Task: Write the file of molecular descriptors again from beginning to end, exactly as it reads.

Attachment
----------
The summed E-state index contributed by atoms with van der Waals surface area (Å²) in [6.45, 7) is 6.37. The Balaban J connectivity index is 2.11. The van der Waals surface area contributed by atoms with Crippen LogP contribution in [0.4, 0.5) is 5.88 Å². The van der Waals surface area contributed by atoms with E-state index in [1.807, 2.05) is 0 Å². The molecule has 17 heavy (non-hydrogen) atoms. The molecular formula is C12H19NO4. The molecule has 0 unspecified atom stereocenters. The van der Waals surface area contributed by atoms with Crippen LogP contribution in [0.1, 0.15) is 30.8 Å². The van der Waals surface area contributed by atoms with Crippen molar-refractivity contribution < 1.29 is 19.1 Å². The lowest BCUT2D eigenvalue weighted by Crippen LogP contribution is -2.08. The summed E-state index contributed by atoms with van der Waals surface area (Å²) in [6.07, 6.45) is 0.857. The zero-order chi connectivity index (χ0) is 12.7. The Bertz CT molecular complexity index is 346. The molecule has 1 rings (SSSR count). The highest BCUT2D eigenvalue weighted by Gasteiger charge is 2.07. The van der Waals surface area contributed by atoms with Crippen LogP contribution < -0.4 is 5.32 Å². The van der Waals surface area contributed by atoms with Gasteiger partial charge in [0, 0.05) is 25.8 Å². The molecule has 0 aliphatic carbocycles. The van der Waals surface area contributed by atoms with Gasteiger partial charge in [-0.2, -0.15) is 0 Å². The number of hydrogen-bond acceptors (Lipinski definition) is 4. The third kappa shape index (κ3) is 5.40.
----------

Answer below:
The summed E-state index contributed by atoms with van der Waals surface area (Å²) in [6.45, 7) is 6.37. The Balaban J connectivity index is 2.11. The van der Waals surface area contributed by atoms with Crippen LogP contribution in [0.4, 0.5) is 5.88 Å². The van der Waals surface area contributed by atoms with E-state index in [1.807, 2.05) is 0 Å². The molecule has 17 heavy (non-hydrogen) atoms. The molecular formula is C12H19NO4. The molecule has 0 unspecified atom stereocenters. The van der Waals surface area contributed by atoms with Crippen LogP contribution in [0.1, 0.15) is 30.8 Å². The van der Waals surface area contributed by atoms with Crippen molar-refractivity contribution < 1.29 is 19.1 Å². The lowest BCUT2D eigenvalue weighted by Crippen LogP contribution is -2.08. The summed E-state index contributed by atoms with van der Waals surface area (Å²) in [6.07, 6.45) is 0.857. The zero-order chi connectivity index (χ0) is 12.7. The Bertz CT molecular complexity index is 346. The molecule has 1 rings (SSSR count). The highest BCUT2D eigenvalue weighted by Gasteiger charge is 2.07. The van der Waals surface area contributed by atoms with Crippen LogP contribution < -0.4 is 5.32 Å². The van der Waals surface area contributed by atoms with Gasteiger partial charge in [0, 0.05) is 25.8 Å². The molecule has 0 aliphatic carbocycles. The van der Waals surface area contributed by atoms with Gasteiger partial charge in [-0.2, -0.15) is 0 Å². The number of hydrogen-bond acceptors (Lipinski definition) is 4. The third kappa shape index (κ3) is 5.40.